Wednesday, October 12, 2005

Scope of new jail project trimmed

Express Staff Writer

To keep construction of a new public safety facility within its $9.5 million budget, the Blaine County Commission on Tuesday directed architects to reduce the building's scope and its environmentally friendly features.

The building off Airport Way in Hailey will contain a sheriff's office, 911 dispatch center and county jail. Construction is scheduled to begin in the spring. However, due to rising fuel costs, extra building demand generated by Hurricane Katrina and unaccounted-for high local housing prices, cost projections for the project have bloated to $11.2 million.

"Either we've got to reduce some of the features or reduce the size or not build it," Commissioner Tom Bowman said during a meeting at the Old Blaine County Courthouse on Tuesday.

The commissioners agreed to suggestions from Lombard-Conrad Architects, a Boise firm, to eliminate two maintenance and parking structures, creating a $457,000 savings.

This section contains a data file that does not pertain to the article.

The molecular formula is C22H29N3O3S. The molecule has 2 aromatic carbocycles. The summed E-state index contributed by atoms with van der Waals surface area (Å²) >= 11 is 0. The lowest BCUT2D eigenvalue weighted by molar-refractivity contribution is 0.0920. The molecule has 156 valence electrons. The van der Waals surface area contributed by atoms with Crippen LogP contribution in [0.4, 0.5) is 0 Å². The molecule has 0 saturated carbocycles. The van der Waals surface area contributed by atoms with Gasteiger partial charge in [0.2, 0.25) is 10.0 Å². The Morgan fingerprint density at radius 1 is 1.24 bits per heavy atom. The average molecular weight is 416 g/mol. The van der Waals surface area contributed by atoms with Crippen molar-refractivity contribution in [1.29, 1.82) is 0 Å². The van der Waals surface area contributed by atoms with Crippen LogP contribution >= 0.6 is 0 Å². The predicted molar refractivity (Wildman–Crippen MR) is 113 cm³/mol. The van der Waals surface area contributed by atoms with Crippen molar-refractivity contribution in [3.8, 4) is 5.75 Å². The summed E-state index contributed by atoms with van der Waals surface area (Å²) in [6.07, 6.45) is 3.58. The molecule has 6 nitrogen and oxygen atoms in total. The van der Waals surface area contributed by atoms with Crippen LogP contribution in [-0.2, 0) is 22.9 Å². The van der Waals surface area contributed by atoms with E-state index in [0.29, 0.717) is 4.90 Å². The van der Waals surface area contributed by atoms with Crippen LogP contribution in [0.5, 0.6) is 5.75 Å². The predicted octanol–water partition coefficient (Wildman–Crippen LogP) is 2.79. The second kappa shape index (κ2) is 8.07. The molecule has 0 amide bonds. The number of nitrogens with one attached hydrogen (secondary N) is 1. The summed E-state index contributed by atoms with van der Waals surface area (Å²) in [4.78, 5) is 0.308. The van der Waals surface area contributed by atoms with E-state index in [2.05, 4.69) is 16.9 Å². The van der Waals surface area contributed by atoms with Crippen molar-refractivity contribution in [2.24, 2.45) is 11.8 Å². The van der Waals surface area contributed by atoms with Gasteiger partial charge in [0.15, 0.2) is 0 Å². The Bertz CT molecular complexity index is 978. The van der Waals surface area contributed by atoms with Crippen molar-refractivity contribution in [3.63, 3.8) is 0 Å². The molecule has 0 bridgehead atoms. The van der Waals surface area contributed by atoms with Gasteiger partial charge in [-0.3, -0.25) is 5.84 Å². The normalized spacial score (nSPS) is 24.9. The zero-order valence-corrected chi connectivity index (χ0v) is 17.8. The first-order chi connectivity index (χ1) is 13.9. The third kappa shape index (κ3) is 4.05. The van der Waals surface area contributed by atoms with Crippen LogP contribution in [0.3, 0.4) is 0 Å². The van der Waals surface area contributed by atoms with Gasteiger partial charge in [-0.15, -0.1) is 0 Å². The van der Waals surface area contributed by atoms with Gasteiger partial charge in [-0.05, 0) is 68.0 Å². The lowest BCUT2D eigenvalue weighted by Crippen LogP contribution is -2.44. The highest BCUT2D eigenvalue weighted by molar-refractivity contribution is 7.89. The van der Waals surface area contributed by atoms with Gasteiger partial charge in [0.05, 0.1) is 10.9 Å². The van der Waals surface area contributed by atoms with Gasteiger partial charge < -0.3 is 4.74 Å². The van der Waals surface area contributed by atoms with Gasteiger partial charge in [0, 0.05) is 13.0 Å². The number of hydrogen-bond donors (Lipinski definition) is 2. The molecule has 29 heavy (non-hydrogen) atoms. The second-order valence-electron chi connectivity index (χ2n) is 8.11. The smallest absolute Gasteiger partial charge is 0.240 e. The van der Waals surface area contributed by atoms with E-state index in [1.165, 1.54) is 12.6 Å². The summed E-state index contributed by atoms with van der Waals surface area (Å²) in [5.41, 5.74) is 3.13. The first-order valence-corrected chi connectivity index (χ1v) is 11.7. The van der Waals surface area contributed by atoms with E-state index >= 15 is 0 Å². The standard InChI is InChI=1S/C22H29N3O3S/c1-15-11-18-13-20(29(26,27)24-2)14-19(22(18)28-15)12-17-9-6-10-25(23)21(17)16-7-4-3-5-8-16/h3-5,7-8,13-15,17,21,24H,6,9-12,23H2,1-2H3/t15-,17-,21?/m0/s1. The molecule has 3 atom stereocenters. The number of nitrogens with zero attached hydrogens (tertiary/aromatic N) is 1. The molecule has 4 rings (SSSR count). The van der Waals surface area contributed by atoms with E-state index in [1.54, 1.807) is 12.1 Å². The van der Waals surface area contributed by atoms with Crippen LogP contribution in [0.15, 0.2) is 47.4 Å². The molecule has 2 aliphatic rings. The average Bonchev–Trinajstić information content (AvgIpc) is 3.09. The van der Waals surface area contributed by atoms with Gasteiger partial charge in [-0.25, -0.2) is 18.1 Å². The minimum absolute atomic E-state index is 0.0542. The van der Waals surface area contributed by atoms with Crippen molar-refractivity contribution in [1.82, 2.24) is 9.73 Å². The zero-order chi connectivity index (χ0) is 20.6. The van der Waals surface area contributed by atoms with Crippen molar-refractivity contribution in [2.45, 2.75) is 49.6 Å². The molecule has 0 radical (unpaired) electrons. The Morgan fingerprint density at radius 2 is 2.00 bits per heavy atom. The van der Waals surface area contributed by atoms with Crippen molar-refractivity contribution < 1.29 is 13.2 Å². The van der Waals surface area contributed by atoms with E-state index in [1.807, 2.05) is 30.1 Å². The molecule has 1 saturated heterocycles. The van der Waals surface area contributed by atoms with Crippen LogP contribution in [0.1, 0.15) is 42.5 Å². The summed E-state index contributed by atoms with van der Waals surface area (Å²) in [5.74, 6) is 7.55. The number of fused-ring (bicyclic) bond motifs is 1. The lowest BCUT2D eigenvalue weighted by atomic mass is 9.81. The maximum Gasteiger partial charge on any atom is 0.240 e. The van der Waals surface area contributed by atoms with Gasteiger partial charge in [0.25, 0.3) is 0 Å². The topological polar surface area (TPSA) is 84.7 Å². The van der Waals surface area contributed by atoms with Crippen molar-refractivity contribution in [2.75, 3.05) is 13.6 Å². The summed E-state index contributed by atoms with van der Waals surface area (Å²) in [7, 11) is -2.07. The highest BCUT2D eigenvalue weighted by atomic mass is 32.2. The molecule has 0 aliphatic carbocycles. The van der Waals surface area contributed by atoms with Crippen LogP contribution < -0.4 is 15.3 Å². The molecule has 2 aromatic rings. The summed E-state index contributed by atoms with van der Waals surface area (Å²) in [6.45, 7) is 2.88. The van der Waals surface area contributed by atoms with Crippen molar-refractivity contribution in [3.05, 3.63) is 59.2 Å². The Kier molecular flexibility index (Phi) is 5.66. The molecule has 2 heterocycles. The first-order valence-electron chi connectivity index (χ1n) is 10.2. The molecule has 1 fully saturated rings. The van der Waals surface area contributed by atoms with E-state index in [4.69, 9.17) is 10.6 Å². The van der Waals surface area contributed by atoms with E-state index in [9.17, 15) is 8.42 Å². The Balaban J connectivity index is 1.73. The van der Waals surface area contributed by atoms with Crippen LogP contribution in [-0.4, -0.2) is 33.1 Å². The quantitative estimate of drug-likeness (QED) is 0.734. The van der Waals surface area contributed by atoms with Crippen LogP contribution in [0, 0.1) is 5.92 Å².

They also agreed to end an effort to obtain LEED (Leadership in Energy and Environmental Design) certification for the project from the U.S. Green Building Council. However, they emphasized that they want to maintain many of the energy-saving and healthy-building features in the project's design. Abandonment of obtaining LEED certification was estimated to save another $425,000.

"We can't attain some of these things in the jail part," Sheriff Walt Femling said. "(However), I'd like to see these things implemented in the administration part because it makes sense."

Russel Moorhead, an architect with Lombard-Conrad, said some environmentally friendly features would also add maintenance costs.

To keep the project within budget, the commissioners also deleted $350,000 worth of "contingency" costs. Femling said there would likely be unplanned costs, but that they could be paid for through existing county funds, rather than through the lease-purchase agreement approved by voters in 2004, which caps the project's budget.

That agreement still needs to be approved by a court, a requirement imposed by state law for proposed municipal indebtedness. A hearing on the issue has not yet been scheduled.

Mike Berard, representing Kreizenbeck Constructors, said his firm plans to begin construction on the project in March, and to finish by May 2007.

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